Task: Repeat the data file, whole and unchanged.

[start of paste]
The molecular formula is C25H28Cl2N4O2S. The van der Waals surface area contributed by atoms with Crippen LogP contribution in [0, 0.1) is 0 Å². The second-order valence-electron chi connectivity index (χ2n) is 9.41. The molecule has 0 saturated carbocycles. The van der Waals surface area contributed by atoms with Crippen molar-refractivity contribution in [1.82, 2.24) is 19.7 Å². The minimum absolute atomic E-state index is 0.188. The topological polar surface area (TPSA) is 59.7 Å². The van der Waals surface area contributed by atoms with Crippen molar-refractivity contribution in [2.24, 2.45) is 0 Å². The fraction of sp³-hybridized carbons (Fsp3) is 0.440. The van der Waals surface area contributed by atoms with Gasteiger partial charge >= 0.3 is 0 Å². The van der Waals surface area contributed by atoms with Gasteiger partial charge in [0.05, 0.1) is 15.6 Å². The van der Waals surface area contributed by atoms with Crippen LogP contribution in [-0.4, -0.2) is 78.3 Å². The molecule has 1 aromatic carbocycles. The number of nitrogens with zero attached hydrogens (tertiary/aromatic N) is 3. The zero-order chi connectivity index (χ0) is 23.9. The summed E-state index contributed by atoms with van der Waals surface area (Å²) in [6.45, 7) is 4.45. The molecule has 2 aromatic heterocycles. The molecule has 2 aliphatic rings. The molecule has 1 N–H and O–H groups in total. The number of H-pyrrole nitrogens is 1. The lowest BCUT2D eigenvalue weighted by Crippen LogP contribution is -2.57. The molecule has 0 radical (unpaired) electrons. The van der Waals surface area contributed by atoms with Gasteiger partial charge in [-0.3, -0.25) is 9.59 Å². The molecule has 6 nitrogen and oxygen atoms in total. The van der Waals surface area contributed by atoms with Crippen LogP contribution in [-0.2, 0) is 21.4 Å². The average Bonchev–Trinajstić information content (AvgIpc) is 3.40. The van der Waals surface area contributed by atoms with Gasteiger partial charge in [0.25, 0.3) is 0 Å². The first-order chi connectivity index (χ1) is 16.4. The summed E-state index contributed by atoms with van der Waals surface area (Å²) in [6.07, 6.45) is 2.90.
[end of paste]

The molecular formula is C25H28Cl2N4O2S. The van der Waals surface area contributed by atoms with Crippen LogP contribution in [0, 0.1) is 0 Å². The second-order valence-electron chi connectivity index (χ2n) is 9.41. The molecule has 0 saturated carbocycles. The van der Waals surface area contributed by atoms with Crippen molar-refractivity contribution in [1.82, 2.24) is 19.7 Å². The minimum absolute atomic E-state index is 0.188. The topological polar surface area (TPSA) is 59.7 Å². The van der Waals surface area contributed by atoms with Crippen molar-refractivity contribution in [2.24, 2.45) is 0 Å². The fraction of sp³-hybridized carbons (Fsp3) is 0.440. The van der Waals surface area contributed by atoms with Gasteiger partial charge >= 0.3 is 0 Å². The van der Waals surface area contributed by atoms with Gasteiger partial charge in [0.05, 0.1) is 15.6 Å². The van der Waals surface area contributed by atoms with Crippen LogP contribution in [-0.4, -0.2) is 78.3 Å². The molecule has 1 aromatic carbocycles. The number of nitrogens with zero attached hydrogens (tertiary/aromatic N) is 3. The zero-order chi connectivity index (χ0) is 23.9. The summed E-state index contributed by atoms with van der Waals surface area (Å²) in [6.45, 7) is 4.45. The molecule has 2 aromatic heterocycles. The molecule has 2 aliphatic rings. The molecule has 1 N–H and O–H groups in total. The number of H-pyrrole nitrogens is 1. The lowest BCUT2D eigenvalue weighted by Crippen LogP contribution is -2.57. The molecule has 0 radical (unpaired) electrons. The van der Waals surface area contributed by atoms with Gasteiger partial charge in [-0.3, -0.25) is 9.59 Å². The molecule has 6 nitrogen and oxygen atoms in total. The van der Waals surface area contributed by atoms with Crippen LogP contribution in [-0.2, 0) is 21.4 Å². The average Bonchev–Trinajstić information content (AvgIpc) is 3.40. The van der Waals surface area contributed by atoms with Gasteiger partial charge in [0.25, 0.3) is 0 Å². The first-order chi connectivity index (χ1) is 16.4. The summed E-state index contributed by atoms with van der Waals surface area (Å²) in [6.07, 6.45) is 2.90.